• "NEATO Awards": Spot, Pretty Boy, and Mr. Jolly cheer on Mrs. Helperman as she accepts the award at the "NEATO" awards. Pretty Boy claims that they cannot get home on the RV since they are supposed to be home (Mrs. Helperman does not realize that they are in Florida also) as Spot quickly figures out a way to get them home.[13]

References

  1. ^ a b "Teacher's Pet (2004)". Box Office Mojo. Retrieved March 10, 2009.
  2. ^ Lenburg, Jeff (2009). The Encyclopedia of Animated Cartoons (3rd ed.). New York: Checkmark Books. p. 232. ISBN 978-0-8160-6600-1.
  3. ^ "Teacher's Pet Marathon on Toon Disney". AnimationMagazine.net. January 9, 2004. Retrieved June 3, 2017.
  4. ^ "(MIRRORED) Disney's Teacher's Pet Episode Twenty - S02E07 - The Grass Seed is Always Greener... - Video Dailymotion". Dailymotion. February 27, 2015. Retrieved June 3, 2017.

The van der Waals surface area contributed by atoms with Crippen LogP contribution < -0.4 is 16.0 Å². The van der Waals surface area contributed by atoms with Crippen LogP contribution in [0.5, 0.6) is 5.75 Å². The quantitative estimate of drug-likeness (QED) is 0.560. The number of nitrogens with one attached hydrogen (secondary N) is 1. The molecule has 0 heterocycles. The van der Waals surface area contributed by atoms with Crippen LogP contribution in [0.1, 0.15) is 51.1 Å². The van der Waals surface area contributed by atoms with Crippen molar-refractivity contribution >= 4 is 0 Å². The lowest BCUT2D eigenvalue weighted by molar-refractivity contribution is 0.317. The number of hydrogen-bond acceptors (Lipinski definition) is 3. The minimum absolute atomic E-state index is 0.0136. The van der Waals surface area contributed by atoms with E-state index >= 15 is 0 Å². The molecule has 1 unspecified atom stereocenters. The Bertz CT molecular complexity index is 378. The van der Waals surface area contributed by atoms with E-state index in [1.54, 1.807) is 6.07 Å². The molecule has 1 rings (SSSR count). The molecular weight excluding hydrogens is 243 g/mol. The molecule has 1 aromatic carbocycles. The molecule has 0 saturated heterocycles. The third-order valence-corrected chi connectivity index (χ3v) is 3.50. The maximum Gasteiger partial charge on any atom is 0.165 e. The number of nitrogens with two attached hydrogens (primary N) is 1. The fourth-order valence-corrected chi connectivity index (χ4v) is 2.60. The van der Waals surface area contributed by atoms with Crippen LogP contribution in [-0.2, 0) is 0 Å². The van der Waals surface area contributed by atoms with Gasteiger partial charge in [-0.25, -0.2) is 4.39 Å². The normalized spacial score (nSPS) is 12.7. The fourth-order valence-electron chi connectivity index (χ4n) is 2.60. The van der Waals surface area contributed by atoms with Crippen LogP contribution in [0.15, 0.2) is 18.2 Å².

5. ^ "Delgo worst opening ever". Movies.Yahoo.com. Retrieved March 10, 2012.
  6. ^ Teacher's Pet at Rotten Tomatoes Edit this at Wikidata
  7. ^ Teacher's Pet at Metacritic Edit this at Wikidata
  8. ^ "Teacher's Pet". CinemaScore. Retrieved March 5, 2020.
  9. ^ "Disney's Teacher's Pet". EW.com. January 14, 2004. Retrieved June 3, 2017.
  10. ^ "Disney's Teacher's Pet - Movies & TV on Google Play". Google.com. Retrieved June 3, 2017.
  11. ^ "Teacher's Pet - Movie Review". CommonSenseMedia.org. Retrieved June 3, 2017.
  12. ^ Scott Leadready II (July 28, 2014). "Disney's Teacher's Pet Deleted Scene #1 (2004)". Archived from the original on December 21, 2021. Retrieved June 3, 2017 – via YouTube.
  13. ^ Scott Leadready II (July 28, 2014). "Disney's Teacher's Pet Deleted Scene #2 (2004)". Archived from the original on December 21, 2021. Retrieved June 3, 2017 – via YouTube.

Subtitles

Teacher's Pet (2004).srt (DOWNLOAD SUBTITLES)

When you wish upon a star

Makes no difference who you are

Anything your heart desires

Will come to you

If your heart is in your dream

Continue reading...

External links

This page was last edited on 9 June 2024, at 20:28